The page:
Postpartum ART Safe, Beneficial in HIV-Positive Women

Autologous hematopoietic stem cell transplantation should be considered standard of care for HIV-ass
Autologous hematopoietic stem cell transplantation should be considered standard of care for HIV-ass
Antiretroviral therapy was found to be safe and clinically beneficial in young, postpartum women with high CD4+ T cell counts.

A study recently published in PLoS One found continued antiretroviral therapy (ART) to be safe and beneficial in HIV-positive postpartum women with high CD4+ T cell counts.1

“This is the first large multicenter randomized clinical trial to compare the strategy of stopping or continuing ART in postpartum women with early stage HIV infection,” the study investigators wrote in their paper.

The open-label trial ( identifier: NCT00955968) enrolled 1652 HIV-positive women between January 2010 and November 2014 from 52 centers in Argentina, Brazil, Botswana, China, Peru, Haiti, Thailand, and the United States. The median age of the participants was 28. All women were treatment-naïve except for prior ART exposure during pregnancy (median 19 weeks); the median CD4+ T cell count upon enrollment was 696 cells/mm3

Study participants were randomly assigned in a 1:1 ratio to one of two groups based upon continuation or discontinuation of ART within 42 days after delivery. A combination of lopinavir/ritonavir and fixed-dose tenofovir/emtricitabine was selected as the preferred ART regimen.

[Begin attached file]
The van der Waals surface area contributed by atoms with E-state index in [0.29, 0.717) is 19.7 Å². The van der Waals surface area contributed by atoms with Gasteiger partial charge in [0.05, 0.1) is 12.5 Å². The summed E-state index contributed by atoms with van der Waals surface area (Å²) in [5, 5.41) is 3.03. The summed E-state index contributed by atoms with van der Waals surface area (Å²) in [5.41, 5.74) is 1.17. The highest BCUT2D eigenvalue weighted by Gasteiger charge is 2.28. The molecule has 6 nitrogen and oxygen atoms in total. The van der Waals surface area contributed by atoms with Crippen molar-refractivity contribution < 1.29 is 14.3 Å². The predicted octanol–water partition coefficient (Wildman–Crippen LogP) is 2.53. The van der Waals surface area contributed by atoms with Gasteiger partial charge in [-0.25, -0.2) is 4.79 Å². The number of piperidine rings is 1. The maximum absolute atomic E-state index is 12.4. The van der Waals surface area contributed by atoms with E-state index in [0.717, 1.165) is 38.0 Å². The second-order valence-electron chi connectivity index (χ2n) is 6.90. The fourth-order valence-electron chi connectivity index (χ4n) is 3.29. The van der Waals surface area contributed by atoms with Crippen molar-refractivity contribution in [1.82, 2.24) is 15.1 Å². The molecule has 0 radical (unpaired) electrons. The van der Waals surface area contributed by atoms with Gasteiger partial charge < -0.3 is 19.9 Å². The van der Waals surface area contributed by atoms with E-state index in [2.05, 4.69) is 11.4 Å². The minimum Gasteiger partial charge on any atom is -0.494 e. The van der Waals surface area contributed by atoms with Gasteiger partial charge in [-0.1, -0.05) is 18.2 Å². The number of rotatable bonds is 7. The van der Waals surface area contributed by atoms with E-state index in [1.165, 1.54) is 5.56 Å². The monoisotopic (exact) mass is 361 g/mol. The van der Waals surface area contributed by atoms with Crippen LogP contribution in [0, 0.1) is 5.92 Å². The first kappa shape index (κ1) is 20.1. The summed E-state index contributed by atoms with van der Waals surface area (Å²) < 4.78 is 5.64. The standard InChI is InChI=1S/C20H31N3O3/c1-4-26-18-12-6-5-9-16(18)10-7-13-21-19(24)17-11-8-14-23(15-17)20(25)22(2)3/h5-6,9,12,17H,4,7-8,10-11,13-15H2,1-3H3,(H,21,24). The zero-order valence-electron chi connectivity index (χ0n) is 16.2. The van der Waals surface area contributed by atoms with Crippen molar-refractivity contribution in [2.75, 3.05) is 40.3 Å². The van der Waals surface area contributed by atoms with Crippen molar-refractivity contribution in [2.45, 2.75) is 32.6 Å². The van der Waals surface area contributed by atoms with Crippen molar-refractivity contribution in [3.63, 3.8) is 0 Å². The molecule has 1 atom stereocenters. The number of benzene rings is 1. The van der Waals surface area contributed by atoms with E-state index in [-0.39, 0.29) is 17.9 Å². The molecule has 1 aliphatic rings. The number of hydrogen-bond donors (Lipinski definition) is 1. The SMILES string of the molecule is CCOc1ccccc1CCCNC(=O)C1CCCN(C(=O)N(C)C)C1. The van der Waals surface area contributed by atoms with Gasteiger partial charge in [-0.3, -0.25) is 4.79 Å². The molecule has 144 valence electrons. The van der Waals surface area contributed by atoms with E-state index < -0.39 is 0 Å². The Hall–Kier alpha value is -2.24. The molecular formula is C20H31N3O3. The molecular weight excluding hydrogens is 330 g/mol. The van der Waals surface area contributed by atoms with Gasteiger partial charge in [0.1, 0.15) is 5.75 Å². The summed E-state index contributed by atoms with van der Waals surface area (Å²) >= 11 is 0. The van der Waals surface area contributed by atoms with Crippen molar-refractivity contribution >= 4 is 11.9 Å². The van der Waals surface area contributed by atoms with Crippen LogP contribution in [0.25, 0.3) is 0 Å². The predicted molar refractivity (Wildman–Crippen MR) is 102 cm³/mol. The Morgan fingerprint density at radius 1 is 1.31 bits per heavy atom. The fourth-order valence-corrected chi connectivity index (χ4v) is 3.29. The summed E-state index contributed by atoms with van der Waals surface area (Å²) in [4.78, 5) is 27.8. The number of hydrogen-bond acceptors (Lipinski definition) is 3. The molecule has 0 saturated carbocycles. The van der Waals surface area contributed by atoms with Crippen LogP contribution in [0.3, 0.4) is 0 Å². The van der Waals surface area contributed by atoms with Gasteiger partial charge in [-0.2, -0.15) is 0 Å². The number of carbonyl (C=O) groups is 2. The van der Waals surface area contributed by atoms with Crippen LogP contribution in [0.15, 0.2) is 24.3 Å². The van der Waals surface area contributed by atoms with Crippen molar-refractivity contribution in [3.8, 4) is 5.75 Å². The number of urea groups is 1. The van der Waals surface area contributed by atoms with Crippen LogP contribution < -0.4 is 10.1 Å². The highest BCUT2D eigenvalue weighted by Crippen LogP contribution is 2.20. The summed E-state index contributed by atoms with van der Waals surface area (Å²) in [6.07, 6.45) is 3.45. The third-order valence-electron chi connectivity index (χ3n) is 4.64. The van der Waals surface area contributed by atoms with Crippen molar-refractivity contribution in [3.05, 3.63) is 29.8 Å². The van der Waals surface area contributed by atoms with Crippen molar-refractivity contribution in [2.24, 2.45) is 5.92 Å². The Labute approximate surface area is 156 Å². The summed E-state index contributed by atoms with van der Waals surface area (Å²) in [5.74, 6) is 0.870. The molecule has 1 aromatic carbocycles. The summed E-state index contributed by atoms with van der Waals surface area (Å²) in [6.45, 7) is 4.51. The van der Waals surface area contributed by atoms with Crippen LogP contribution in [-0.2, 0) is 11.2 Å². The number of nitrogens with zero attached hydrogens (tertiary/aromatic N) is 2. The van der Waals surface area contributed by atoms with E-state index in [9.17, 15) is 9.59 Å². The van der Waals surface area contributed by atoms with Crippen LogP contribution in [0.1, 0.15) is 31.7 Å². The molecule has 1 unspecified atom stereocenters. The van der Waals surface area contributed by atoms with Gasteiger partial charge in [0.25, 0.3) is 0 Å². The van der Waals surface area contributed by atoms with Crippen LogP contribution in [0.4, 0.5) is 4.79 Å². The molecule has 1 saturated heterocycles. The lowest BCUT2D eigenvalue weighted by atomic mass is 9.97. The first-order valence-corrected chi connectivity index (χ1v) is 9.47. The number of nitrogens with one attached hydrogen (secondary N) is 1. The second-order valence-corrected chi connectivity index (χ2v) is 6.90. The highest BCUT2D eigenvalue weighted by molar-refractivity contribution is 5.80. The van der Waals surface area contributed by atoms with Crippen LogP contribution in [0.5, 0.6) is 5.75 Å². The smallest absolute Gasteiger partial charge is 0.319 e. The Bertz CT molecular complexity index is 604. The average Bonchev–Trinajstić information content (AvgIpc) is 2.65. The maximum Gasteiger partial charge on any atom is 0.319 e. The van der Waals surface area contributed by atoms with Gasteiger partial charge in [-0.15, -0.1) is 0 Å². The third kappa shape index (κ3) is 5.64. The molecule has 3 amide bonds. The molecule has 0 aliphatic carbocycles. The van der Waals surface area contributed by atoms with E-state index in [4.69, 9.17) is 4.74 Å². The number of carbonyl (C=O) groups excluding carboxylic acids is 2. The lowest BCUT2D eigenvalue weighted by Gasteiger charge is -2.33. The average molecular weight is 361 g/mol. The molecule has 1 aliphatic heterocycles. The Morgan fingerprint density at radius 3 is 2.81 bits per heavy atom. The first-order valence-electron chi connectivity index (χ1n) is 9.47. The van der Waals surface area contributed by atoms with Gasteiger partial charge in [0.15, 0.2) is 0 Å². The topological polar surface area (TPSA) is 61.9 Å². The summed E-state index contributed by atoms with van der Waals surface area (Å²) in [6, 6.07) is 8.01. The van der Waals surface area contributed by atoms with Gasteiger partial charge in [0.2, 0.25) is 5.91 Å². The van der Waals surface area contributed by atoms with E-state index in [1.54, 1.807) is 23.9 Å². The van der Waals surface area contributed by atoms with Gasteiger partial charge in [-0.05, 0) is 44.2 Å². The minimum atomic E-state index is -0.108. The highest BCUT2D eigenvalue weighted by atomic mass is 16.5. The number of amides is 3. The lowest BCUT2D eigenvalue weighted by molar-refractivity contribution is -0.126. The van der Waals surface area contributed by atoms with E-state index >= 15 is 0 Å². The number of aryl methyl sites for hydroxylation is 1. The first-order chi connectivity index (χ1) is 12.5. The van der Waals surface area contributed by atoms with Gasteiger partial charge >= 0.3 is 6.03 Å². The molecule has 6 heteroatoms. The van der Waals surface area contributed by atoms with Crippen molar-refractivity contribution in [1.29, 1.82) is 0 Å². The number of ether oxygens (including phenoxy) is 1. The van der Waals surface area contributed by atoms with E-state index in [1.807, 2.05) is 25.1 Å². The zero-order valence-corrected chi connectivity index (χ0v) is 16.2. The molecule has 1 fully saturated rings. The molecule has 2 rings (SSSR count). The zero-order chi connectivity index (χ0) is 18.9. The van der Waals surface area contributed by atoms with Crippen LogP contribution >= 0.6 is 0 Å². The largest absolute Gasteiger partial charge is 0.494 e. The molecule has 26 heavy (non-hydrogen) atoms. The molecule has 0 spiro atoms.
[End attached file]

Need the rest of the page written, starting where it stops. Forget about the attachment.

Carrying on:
A low rate of serious clinical events was observed over a 2.3-year follow-up period in both study groups. Overall, only 10 study participants (0.26%) experienced a primary composite end point event, defined either as death from any cause; AIDS-defining illness; or a non-AIDS-related cardiovascular, renal, or hepatic event. Furthermore, women who received continued ART experienced a 50% decrease in the rates of World Health Organization (WHO) clinical stage 2 and 3 events compared with women who discontinued ART.

“These findings demonstrate a very low rate of serious non-AIDS events among young women as compared to rates previously reported among studies that included populations who were older,” the investigators noted.

The study results further pointed to relatively high rates of virologic failure (23%) in women receiving continued ART. The investigators postulated that this finding is associated, at least in part, with poor long-term adherence to treatment. Namely, 15% of women in the ART group discontinued treatment prematurely.

Therefore, the researchers emphasized the need to “remove the barriers to long-term adherence during the postpartum period.”

Antiretroviral drug resistance was identified as another possible cause of virologic failure – antiretroviral drug resistance testing confirmed that 12% of women failed due to resistance to their current ART.

The investigators concluded that these findings stress “the importance of evaluating newer and potentially more durable antiretroviral agents such as integrase inhibitors” that might circumvent the drug resistance barrier in pregnant and postpartum women.

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Currier JS, Britto P, Hoffman RM, et al. Randomized trial of stopping or continuing ART among postpartum women with pre-ART CD4 ³ 400 cells/mm3 [published online May 10, 2017]. PLoS One. doi:10.1371/journal.pone.0176009